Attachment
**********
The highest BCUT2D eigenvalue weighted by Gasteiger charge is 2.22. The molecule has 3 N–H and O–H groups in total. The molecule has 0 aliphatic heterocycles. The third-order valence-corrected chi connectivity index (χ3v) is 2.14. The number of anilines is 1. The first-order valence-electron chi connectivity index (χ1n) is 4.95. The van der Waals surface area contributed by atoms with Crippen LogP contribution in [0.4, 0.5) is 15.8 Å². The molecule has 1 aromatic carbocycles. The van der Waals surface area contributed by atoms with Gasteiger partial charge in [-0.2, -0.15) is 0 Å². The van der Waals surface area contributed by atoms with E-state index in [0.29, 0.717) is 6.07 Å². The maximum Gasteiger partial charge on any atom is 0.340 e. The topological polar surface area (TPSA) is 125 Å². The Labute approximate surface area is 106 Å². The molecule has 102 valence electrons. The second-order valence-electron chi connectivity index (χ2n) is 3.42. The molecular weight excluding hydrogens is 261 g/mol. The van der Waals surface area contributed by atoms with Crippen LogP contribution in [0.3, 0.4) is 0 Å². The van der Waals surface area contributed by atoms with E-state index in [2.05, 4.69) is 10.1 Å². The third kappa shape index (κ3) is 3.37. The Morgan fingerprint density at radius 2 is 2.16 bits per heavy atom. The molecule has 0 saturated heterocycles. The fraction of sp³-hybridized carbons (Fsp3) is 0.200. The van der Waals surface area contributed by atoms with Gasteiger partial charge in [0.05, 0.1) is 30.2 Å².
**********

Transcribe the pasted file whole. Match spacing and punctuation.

The highest BCUT2D eigenvalue weighted by Gasteiger charge is 2.22. The molecule has 3 N–H and O–H groups in total. The molecule has 0 aliphatic heterocycles. The third-order valence-corrected chi connectivity index (χ3v) is 2.14. The number of anilines is 1. The first-order valence-electron chi connectivity index (χ1n) is 4.95. The van der Waals surface area contributed by atoms with Crippen LogP contribution in [0.4, 0.5) is 15.8 Å². The molecule has 1 aromatic carbocycles. The van der Waals surface area contributed by atoms with Gasteiger partial charge in [-0.2, -0.15) is 0 Å². The van der Waals surface area contributed by atoms with E-state index in [0.29, 0.717) is 6.07 Å². The maximum Gasteiger partial charge on any atom is 0.340 e. The topological polar surface area (TPSA) is 125 Å². The Labute approximate surface area is 106 Å². The molecule has 102 valence electrons. The second-order valence-electron chi connectivity index (χ2n) is 3.42. The molecular weight excluding hydrogens is 261 g/mol. The van der Waals surface area contributed by atoms with Crippen LogP contribution in [0.3, 0.4) is 0 Å². The van der Waals surface area contributed by atoms with E-state index in [2.05, 4.69) is 10.1 Å². The third kappa shape index (κ3) is 3.37. The Morgan fingerprint density at radius 2 is 2.16 bits per heavy atom. The molecule has 0 saturated heterocycles. The fraction of sp³-hybridized carbons (Fsp3) is 0.200. The van der Waals surface area contributed by atoms with Gasteiger partial charge in [0.05, 0.1) is 30.2 Å².